Is There a Treatment for Heartworm Disease in Dogs?
Melarsomine dihydrochloride (available under the trade names Immiticide and Diroban) is an arsenic-containing drug that is FDA-approved to kill adult heartworms in dogs. Its given by deep injection into the back muscles to treat dogs with stabilized class 1, 2, and 3 heartworm disease. Another drug, Advantage Multi for Dogs (imidacloprid and moxidectin), is FDA-approved to get rid of microfilariae in the dog’s bloodstream. Advantage Multi for Dogs is a topical solution applied to the dog’s skin.
The treatment for heartworm disease is not easy on the dog or on the owner’s pocket book. Treatment can be potentially toxic to the dog’s body and can cause serious complications, such as life-threatening blood clots to the dog’s lungs. Treatment is expensive because it requires multiple visits to the veterinarian, blood tests, x-rays, hospitalization, and a series of injections.
Many products are FDA-approved to prevent heartworms in dogs. All require a veterinarian’s prescription. Most products are given monthly, either as a topical liquid applied on the skin or as an oral tablet. Both chewable and non-chewable oral tablets are available. One product is injected under the skin every 6 or 12 months, and only a veterinarian can give the injection. Some heartworm preventives contain other ingredients that are effective against certain intestinal worms (such as roundworms and hookworms) and other parasites (such as fleas, ticks, and ear mites).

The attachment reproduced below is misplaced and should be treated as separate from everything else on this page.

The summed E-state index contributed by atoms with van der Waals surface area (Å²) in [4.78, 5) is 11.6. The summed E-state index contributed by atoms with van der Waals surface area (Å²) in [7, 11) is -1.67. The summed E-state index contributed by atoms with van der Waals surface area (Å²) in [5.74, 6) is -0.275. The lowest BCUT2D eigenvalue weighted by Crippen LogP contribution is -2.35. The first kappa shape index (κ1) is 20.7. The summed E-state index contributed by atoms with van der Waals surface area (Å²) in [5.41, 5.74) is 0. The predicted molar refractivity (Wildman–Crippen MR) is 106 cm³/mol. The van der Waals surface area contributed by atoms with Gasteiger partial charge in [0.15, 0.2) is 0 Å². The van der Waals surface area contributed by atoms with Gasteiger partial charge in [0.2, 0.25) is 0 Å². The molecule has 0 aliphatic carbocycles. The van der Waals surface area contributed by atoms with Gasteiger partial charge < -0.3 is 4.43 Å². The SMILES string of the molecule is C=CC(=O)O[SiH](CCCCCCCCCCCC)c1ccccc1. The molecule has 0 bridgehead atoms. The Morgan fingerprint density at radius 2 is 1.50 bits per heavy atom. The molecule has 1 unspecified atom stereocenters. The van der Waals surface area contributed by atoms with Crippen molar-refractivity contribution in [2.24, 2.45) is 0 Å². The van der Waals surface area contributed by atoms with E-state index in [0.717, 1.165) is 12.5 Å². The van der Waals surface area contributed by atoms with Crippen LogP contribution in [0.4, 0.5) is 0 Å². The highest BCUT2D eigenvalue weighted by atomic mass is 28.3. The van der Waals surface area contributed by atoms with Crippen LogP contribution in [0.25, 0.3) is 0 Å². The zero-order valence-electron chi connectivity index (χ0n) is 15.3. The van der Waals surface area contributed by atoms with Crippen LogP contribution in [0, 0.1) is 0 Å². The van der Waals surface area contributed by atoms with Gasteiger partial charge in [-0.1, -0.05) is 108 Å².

Year-round prevention is best! Talk to your dog’s veterinarian to decide which preventive is best for your dog.
The American Heartworm Society advocates to “Think 12.” Give dogs 12 months of heartworm prevention and get them tested for heartworms every 12 months.
Cats can also get heartworms after being bitten by an infected mosquito, although they are not as susceptible to infection as dogs. A cat is not a natural host of heartworms because the worms do not thrive as well inside a cat’s body. Both indoor and outdoor cats are at risk for heartworm disease.
What will happen if I donât use heartworm prevention?
Your puppy could develop heartworms and heartworm disease. All it takes is one bite from a mosquito carrying infective larvae for your dog to become infected with heartworms.
Can I use heartworm prevention to treat my dog if he is already infected?
No. Heartworm prevention medication only works on the infective larvae. In as early as 51 days, those larvae can develop past the point that prevention will kill them, and they will develop into an adult. After this, your dog will need to be treated with a more costly and extensive adulticide regimen to kill the adult worms.